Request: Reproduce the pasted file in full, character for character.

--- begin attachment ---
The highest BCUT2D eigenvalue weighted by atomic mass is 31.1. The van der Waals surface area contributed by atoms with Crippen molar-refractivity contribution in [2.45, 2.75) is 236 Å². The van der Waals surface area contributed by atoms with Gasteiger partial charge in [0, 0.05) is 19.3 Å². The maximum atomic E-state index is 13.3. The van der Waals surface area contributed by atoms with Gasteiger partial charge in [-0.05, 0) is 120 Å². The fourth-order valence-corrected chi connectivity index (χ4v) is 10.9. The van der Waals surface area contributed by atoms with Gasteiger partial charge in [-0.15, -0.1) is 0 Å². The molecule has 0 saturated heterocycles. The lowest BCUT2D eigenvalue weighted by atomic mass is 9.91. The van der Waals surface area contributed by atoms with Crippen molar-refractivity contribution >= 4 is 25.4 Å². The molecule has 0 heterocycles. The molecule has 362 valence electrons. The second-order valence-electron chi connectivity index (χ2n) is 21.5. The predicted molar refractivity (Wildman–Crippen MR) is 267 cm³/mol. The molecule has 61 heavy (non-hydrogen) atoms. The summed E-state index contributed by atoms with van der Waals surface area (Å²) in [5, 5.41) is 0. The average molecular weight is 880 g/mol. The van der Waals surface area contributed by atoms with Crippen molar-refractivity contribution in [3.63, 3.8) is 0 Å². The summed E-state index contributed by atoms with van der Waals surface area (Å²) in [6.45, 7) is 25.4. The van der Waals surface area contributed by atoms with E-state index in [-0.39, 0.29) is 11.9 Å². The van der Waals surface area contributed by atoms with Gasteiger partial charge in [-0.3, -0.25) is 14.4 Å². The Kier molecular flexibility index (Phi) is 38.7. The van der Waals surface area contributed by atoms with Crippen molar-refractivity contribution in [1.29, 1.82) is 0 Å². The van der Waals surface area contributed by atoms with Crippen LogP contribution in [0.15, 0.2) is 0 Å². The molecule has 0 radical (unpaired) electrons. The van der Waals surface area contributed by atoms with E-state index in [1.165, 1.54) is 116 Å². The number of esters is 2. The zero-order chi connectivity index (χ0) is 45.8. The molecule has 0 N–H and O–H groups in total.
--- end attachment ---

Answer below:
The highest BCUT2D eigenvalue weighted by atomic mass is 31.1. The van der Waals surface area contributed by atoms with Crippen molar-refractivity contribution in [2.45, 2.75) is 236 Å². The van der Waals surface area contributed by atoms with Gasteiger partial charge in [0, 0.05) is 19.3 Å². The maximum atomic E-state index is 13.3. The van der Waals surface area contributed by atoms with Gasteiger partial charge in [-0.05, 0) is 120 Å². The fourth-order valence-corrected chi connectivity index (χ4v) is 10.9. The van der Waals surface area contributed by atoms with Gasteiger partial charge in [-0.15, -0.1) is 0 Å². The molecule has 0 saturated heterocycles. The lowest BCUT2D eigenvalue weighted by atomic mass is 9.91. The van der Waals surface area contributed by atoms with Crippen molar-refractivity contribution >= 4 is 25.4 Å². The molecule has 0 heterocycles. The molecule has 362 valence electrons. The second-order valence-electron chi connectivity index (χ2n) is 21.5. The predicted molar refractivity (Wildman–Crippen MR) is 267 cm³/mol. The molecule has 61 heavy (non-hydrogen) atoms. The summed E-state index contributed by atoms with van der Waals surface area (Å²) in [5, 5.41) is 0. The average molecular weight is 880 g/mol. The van der Waals surface area contributed by atoms with Crippen molar-refractivity contribution in [3.63, 3.8) is 0 Å². The summed E-state index contributed by atoms with van der Waals surface area (Å²) in [6.45, 7) is 25.4. The van der Waals surface area contributed by atoms with E-state index in [-0.39, 0.29) is 11.9 Å². The van der Waals surface area contributed by atoms with Gasteiger partial charge in [-0.3, -0.25) is 14.4 Å². The Kier molecular flexibility index (Phi) is 38.7. The van der Waals surface area contributed by atoms with Crippen molar-refractivity contribution in [1.29, 1.82) is 0 Å². The van der Waals surface area contributed by atoms with Crippen LogP contribution in [0.15, 0.2) is 0 Å². The molecule has 0 radical (unpaired) electrons. The van der Waals surface area contributed by atoms with E-state index in [1.165, 1.54) is 116 Å². The number of esters is 2. The zero-order chi connectivity index (χ0) is 45.8. The molecule has 0 N–H and O–H groups in total.